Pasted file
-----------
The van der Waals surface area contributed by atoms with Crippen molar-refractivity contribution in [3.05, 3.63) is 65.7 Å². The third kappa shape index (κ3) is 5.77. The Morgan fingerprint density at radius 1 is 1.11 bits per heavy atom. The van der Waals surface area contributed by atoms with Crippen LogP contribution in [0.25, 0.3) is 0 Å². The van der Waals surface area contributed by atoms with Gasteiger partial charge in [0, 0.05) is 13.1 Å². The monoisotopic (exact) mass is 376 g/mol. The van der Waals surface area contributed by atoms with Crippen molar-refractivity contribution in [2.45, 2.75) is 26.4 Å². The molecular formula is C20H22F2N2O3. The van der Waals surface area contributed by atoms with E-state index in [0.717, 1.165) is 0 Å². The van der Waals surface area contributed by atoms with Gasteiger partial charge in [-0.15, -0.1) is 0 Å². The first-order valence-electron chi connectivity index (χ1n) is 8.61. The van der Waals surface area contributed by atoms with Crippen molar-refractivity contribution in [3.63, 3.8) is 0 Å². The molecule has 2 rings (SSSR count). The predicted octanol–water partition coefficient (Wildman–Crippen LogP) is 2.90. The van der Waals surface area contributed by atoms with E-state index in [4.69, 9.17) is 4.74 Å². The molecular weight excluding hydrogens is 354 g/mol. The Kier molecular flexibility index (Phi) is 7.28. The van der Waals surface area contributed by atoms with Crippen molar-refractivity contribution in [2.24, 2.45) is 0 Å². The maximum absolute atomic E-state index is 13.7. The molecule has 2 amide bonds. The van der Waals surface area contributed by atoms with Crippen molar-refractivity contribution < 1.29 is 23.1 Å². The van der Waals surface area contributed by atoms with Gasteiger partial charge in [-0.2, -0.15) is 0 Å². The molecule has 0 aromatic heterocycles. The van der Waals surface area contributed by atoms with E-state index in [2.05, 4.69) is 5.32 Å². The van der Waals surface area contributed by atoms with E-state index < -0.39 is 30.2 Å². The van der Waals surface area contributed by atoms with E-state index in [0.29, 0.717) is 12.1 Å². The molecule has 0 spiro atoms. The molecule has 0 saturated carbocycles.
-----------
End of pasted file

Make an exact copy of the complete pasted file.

The van der Waals surface area contributed by atoms with Crippen molar-refractivity contribution in [3.05, 3.63) is 65.7 Å². The third kappa shape index (κ3) is 5.77. The Morgan fingerprint density at radius 1 is 1.11 bits per heavy atom. The van der Waals surface area contributed by atoms with Crippen LogP contribution in [0.25, 0.3) is 0 Å². The van der Waals surface area contributed by atoms with Gasteiger partial charge in [0, 0.05) is 13.1 Å². The monoisotopic (exact) mass is 376 g/mol. The van der Waals surface area contributed by atoms with Crippen molar-refractivity contribution in [2.45, 2.75) is 26.4 Å². The molecular formula is C20H22F2N2O3. The van der Waals surface area contributed by atoms with E-state index in [0.717, 1.165) is 0 Å². The van der Waals surface area contributed by atoms with Gasteiger partial charge in [-0.15, -0.1) is 0 Å². The first-order valence-electron chi connectivity index (χ1n) is 8.61. The van der Waals surface area contributed by atoms with Crippen molar-refractivity contribution in [3.63, 3.8) is 0 Å². The molecule has 2 rings (SSSR count). The predicted octanol–water partition coefficient (Wildman–Crippen LogP) is 2.90. The van der Waals surface area contributed by atoms with E-state index in [4.69, 9.17) is 4.74 Å². The molecular weight excluding hydrogens is 354 g/mol. The Kier molecular flexibility index (Phi) is 7.28. The van der Waals surface area contributed by atoms with Crippen molar-refractivity contribution in [2.24, 2.45) is 0 Å². The maximum absolute atomic E-state index is 13.7. The molecule has 2 amide bonds. The van der Waals surface area contributed by atoms with Crippen molar-refractivity contribution < 1.29 is 23.1 Å². The van der Waals surface area contributed by atoms with Gasteiger partial charge in [-0.2, -0.15) is 0 Å². The molecule has 0 aromatic heterocycles. The van der Waals surface area contributed by atoms with E-state index in [2.05, 4.69) is 5.32 Å². The van der Waals surface area contributed by atoms with E-state index < -0.39 is 30.2 Å². The van der Waals surface area contributed by atoms with E-state index in [0.29, 0.717) is 12.1 Å². The molecule has 0 spiro atoms. The molecule has 0 saturated carbocycles.